The idea of owning a holiday lodge and your own boat with moorings seems like something reserved for the super rich but you would be in fact woefully wrong! Here is why...
Words like lodge and speed boat exude luxury as well as fears of their costs! Well they would wouldn't they? Imagine waking up in your own timber lodge, breakfast on the decking with a coffee in hand, the sun rising with thoughts of how to spend your day relaxing and where you could go? What adventures could you go on?
Tingdene have been established since 1969. We are the leading park home manufacturer in the UK and are also the biggest owner of inland marinas and one of the biggest owners and operators of holiday parks and lodge parks in the UK. So... we know about marinas, water and lifestyle lodges.
With your own boat and moorings just meters away from your lodge you can feel like James Bond whisking off to explore the waterways of the Broads and the Broads National Park!
You could even moor up and stop off for a cheeky spot of lunch or wine at a local pub or restaurant explore the best in local dining before heading off to explore the heritage and history of Norfolk and Suffolk from the beautiful vantage point of your boat soaking up the sounds of the waterways.
Worried about annual costs? fear not! Leasehold holiday properties are a great investment. Tingdene offer an optional managed letting scheme through a new and emerging holiday brand - Holidays for Allseasons - so you can have a totally passive investment..we do all the work for you!
The Norfolk Broads may look natural, but they are a man-made phenomenon, the result of inundated peat diggings.
Amazingly, it wasn't until the 1950s that this was realised, when Dr Joyce Lambert's research revealed that the sides of the deep lakes were vertical and not gently sloping as would be expected of a naturally formed lake. This, coupled with the historical evidence of peat demand for fuel, proved irrefutable.
Another clue is that the area's names are not Anglo-Saxon or Norse. They are named after people or landmarks, meaning they originated later.
Imagine a time where there are no mod cons, no electricity and certainly no mechanical diggers - just man power and a need to survive in what would have been difficult and unforgiving times. In the 12th century the population of east Norfolk was growing rapidly and the area was documented to be the most densely populated in Britain.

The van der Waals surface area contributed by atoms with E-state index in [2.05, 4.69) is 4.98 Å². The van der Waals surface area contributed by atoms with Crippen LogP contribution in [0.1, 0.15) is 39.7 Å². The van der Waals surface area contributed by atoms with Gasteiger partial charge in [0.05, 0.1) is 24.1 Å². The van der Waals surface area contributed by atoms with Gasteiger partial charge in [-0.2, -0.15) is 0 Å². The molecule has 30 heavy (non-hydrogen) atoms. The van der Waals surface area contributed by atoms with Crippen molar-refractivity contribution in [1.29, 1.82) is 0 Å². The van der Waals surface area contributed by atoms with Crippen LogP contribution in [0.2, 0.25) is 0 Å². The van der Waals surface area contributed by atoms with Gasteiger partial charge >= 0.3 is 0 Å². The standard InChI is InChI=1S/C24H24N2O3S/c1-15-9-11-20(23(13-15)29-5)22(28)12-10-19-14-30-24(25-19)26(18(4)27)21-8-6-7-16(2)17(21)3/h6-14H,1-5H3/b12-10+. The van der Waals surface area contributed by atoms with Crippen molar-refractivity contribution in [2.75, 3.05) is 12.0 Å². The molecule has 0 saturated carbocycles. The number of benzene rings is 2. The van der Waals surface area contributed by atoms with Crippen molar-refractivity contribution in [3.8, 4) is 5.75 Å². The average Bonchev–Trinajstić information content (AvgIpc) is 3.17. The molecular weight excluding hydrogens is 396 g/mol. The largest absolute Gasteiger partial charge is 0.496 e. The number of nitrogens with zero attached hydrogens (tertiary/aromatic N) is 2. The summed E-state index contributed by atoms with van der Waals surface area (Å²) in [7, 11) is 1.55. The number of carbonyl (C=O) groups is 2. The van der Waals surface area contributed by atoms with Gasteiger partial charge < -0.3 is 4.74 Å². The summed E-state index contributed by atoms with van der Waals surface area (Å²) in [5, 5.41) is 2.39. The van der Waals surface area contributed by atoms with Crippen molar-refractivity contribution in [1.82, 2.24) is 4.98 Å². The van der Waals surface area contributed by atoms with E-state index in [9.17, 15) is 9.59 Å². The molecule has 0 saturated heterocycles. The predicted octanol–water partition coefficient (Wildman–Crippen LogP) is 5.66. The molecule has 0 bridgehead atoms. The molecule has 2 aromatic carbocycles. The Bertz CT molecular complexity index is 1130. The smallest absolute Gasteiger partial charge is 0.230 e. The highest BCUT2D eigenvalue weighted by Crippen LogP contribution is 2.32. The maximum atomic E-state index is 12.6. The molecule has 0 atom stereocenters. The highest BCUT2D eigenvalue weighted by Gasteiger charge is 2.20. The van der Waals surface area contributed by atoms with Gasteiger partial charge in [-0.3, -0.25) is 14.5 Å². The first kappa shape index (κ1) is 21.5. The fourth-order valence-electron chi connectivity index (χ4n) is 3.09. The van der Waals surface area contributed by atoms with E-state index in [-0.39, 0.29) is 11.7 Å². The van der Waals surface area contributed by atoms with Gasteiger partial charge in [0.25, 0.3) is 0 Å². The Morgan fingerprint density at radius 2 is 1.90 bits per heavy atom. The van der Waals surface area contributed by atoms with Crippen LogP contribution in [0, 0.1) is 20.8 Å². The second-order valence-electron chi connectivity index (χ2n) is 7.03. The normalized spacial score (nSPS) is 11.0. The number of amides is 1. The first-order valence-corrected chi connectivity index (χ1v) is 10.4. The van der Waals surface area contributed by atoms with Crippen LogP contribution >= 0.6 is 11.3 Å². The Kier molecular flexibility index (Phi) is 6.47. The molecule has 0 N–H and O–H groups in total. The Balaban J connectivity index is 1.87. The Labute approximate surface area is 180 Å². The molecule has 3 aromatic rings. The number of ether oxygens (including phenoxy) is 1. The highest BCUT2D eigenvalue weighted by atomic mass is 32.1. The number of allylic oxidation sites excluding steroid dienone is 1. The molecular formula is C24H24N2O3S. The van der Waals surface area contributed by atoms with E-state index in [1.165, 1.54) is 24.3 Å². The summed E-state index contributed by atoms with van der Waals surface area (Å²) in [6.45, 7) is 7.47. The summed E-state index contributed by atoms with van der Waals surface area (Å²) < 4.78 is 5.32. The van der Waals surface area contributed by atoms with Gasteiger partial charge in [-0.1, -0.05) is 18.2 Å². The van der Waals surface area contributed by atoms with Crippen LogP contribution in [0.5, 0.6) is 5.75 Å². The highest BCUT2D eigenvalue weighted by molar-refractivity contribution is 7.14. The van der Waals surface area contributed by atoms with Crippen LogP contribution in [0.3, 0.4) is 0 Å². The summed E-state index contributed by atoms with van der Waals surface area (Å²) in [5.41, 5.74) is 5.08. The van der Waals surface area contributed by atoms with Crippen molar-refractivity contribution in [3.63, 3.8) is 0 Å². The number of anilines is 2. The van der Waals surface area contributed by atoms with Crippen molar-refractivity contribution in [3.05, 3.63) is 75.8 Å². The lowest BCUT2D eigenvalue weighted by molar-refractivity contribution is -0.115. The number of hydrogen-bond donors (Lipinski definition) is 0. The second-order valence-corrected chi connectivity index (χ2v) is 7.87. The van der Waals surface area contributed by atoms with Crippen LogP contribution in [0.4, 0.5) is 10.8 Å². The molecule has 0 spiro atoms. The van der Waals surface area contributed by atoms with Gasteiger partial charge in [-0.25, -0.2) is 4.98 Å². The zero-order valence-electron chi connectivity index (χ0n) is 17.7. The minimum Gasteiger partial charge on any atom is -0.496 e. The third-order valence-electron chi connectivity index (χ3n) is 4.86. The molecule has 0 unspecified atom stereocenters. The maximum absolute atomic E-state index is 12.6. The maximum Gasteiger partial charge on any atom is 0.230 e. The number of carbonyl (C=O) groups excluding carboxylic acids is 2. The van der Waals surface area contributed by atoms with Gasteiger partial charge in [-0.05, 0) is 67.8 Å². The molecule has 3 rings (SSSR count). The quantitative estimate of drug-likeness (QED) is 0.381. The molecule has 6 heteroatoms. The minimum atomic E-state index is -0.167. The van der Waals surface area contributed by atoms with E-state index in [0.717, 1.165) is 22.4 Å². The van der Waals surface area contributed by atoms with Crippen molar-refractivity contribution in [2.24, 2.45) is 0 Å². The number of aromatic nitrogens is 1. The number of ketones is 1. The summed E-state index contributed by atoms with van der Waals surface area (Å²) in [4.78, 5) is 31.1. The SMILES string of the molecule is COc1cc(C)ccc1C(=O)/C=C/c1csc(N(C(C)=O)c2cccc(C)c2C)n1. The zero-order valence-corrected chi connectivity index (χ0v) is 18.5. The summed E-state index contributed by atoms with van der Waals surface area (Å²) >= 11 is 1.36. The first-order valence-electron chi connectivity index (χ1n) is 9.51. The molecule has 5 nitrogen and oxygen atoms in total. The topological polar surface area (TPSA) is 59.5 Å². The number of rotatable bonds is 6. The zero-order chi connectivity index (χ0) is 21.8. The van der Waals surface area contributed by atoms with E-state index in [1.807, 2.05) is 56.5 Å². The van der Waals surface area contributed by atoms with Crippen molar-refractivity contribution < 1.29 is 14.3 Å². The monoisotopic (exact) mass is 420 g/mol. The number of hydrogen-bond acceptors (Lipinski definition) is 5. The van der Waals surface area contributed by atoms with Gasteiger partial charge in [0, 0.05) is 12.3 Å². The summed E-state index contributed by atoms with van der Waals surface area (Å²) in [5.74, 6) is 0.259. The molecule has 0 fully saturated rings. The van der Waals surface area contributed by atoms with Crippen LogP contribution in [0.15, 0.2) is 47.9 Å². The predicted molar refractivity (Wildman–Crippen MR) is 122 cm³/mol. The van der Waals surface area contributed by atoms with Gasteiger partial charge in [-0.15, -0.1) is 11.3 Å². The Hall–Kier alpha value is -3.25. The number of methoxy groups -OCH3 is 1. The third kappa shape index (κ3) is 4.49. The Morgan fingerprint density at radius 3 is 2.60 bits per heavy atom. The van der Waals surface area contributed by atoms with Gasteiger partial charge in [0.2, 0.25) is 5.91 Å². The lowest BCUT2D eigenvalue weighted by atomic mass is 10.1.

Materials for living were scarce; timber and fuel supplies were drained as much of the woodland areas were cleared and a new source of fuel needed to be found. It was at this time that peat digging, also known as 'turbary', was tapped into and this provided a suitable fuel alternative.
The extraction of peat would have been a difficult and unpleasant task, requiring great physical effort. Yet it was a prosperous industry and provided fuel for both individual families and manors, with a greater proportion being sold. It is estimated that more than 900 million cubic feet of peat would have been extracted.
Digging took place throughout all the east Norfolk settlements until the 14th century, when finally nature overcame man's force. The massive holes that had been created gradually began to fill with water as the sea levels rose. Flooding was taking place on a regular basis and peat extraction was simply no longer possible. As these 'holes' began to fill the now popular tourist destination of The Norfolk Broads was starting to form.
Over 200 km of navigable Broads and rivers were created by peat digging and these provided essential channels for communication and commerce throughout the 16th century. Norwich was the second largest city in England after London and its tradable goods of wool, weaving and agricultural produce were exported throughout the world from the port of Great Yarmouth. The waterways were also used to transport coal, bricks, timber and tiles.
The boats that plied these routes were Norfolk Wherries, with their single black sail, and smaller, square-sailed keel boats.
Today the Norfolk Broads can still evoke a sense of disbelief in new visitors. For those wishing to discover more about the fascinating history of the Norfolk Broads visit the Museum of the Broads in Stalham where you can see how the mystery was solved and the tools used in the traditional trades including thatching.